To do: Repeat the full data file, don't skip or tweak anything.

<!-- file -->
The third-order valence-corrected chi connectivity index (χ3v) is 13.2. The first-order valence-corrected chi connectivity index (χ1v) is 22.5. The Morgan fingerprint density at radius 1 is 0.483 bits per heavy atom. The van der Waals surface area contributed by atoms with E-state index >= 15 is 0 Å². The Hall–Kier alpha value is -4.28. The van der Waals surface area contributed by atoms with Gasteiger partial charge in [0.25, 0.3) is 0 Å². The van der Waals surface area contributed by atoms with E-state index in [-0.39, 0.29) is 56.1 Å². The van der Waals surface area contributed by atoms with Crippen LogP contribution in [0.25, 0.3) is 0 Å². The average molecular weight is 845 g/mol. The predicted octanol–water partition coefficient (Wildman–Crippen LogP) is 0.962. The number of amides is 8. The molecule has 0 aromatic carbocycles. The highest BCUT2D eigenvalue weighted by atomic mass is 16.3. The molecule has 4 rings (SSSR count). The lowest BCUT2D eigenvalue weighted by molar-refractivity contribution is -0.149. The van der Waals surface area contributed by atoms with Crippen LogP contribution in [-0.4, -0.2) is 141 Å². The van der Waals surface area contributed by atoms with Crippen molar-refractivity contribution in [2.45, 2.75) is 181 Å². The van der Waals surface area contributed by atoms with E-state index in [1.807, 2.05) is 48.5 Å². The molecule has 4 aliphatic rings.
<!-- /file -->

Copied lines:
The third-order valence-corrected chi connectivity index (χ3v) is 13.2. The first-order valence-corrected chi connectivity index (χ1v) is 22.5. The Morgan fingerprint density at radius 1 is 0.483 bits per heavy atom. The van der Waals surface area contributed by atoms with E-state index >= 15 is 0 Å². The Hall–Kier alpha value is -4.28. The van der Waals surface area contributed by atoms with Gasteiger partial charge in [0.25, 0.3) is 0 Å². The van der Waals surface area contributed by atoms with E-state index in [-0.39, 0.29) is 56.1 Å². The van der Waals surface area contributed by atoms with Crippen LogP contribution in [0.25, 0.3) is 0 Å². The average molecular weight is 845 g/mol. The predicted octanol–water partition coefficient (Wildman–Crippen LogP) is 0.962. The number of amides is 8. The molecule has 0 aromatic carbocycles. The highest BCUT2D eigenvalue weighted by atomic mass is 16.3. The molecule has 4 rings (SSSR count). The lowest BCUT2D eigenvalue weighted by molar-refractivity contribution is -0.149. The van der Waals surface area contributed by atoms with Crippen LogP contribution in [-0.4, -0.2) is 141 Å². The van der Waals surface area contributed by atoms with Crippen molar-refractivity contribution in [2.45, 2.75) is 181 Å². The van der Waals surface area contributed by atoms with E-state index in [1.807, 2.05) is 48.5 Å². The molecule has 4 aliphatic rings.